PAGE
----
Biden has changed the lives of New York illegals
In the first hours of his presidency, Joe Biden has taken action that will have a broad impact on new immigrants, illegals and families with mixed immigration status across New York City.
Lifting the ban on citizens of several predominantly Muslim countries entering the US
On the evening of 20 January, Biden signed an executive order ending the so-called "Muslim ban", which was introduced by Trump's 2017 executive order. It banned citizens and residents of 13 countries, most of which are Muslim, from entering the US.
Biden's new executive order says the secretary of state should direct all embassies and consulates to resume processing visas in those countries and report within 45 days on a plan to "expedite" processing of those applications.
Linda Sarsour, co-founder of the MPower group, said the previous administration had denied 41,000 visas. But as COVID-19 continues to impede international travel, she said lawyers are still waiting for details.
Bitta Mostofi, head of the NYC Office of Immigrant Affairs, said she knows students whose education has been interrupted and families who have been separated because of such a ban, and it is hurting the city's economy. She stressed that it was critical that the plan to re-evaluate people who had previously been denied visas was "impartial and fair".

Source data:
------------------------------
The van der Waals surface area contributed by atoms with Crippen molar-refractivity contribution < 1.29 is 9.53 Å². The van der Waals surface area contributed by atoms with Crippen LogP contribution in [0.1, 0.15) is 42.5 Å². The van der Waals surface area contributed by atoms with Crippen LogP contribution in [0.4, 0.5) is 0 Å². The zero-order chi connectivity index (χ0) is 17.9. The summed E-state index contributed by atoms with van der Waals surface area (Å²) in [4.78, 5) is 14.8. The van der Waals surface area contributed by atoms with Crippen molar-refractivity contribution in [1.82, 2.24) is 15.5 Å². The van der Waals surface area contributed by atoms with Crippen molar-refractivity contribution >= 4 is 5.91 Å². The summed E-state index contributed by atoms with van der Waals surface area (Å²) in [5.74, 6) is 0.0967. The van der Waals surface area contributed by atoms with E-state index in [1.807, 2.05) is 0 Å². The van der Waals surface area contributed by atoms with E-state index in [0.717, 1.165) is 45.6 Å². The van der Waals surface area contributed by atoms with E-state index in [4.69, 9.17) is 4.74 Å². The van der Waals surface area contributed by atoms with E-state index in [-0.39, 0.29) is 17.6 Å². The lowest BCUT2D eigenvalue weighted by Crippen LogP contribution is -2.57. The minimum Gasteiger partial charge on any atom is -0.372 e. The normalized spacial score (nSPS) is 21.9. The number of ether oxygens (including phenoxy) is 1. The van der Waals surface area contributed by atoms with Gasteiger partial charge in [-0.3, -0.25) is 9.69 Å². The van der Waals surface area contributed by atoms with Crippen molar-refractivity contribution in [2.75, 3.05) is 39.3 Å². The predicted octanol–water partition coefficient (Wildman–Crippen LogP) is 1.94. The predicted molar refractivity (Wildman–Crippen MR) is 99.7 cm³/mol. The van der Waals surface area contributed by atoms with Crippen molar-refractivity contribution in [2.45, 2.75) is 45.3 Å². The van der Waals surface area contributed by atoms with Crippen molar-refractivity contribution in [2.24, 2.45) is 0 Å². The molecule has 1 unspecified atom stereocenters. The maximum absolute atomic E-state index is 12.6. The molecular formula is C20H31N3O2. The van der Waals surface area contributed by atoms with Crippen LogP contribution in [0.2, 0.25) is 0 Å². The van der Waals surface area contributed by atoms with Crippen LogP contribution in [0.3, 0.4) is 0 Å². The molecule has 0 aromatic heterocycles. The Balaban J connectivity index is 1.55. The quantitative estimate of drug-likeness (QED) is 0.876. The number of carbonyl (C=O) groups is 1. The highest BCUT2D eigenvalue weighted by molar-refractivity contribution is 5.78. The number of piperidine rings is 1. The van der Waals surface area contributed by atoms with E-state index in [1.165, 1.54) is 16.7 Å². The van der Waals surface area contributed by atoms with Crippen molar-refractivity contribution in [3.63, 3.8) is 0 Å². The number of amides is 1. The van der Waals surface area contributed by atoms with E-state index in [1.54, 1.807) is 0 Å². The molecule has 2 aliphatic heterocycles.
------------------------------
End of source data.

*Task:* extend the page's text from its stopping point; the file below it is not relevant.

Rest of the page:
Almost no deportations within 100 days and fewer immigration arrests
A Department of Homeland Security memorandum issued on Biden's first day in office bans most deportations for 100 days while immigration and customs policies are audited.
The ban applies to almost all immigrants with final deportation orders, except those who arrived in the US after 1 November 2020 and those suspected of terrorism.
At the same time, ICE is changing priorities regarding arrests. The Biden administration has rescinded the Trump administration's 2017 memorandum that allowed for the arrest and deportation of all illegal immigrants.
Around 500 immigrants from New York and New Jersey are currently being held in county jails and private detention centres. The number of prisoners nationwide is now at historic lows because of the pandemic: many have been released to protect their health; new arrests have been reduced to almost zero.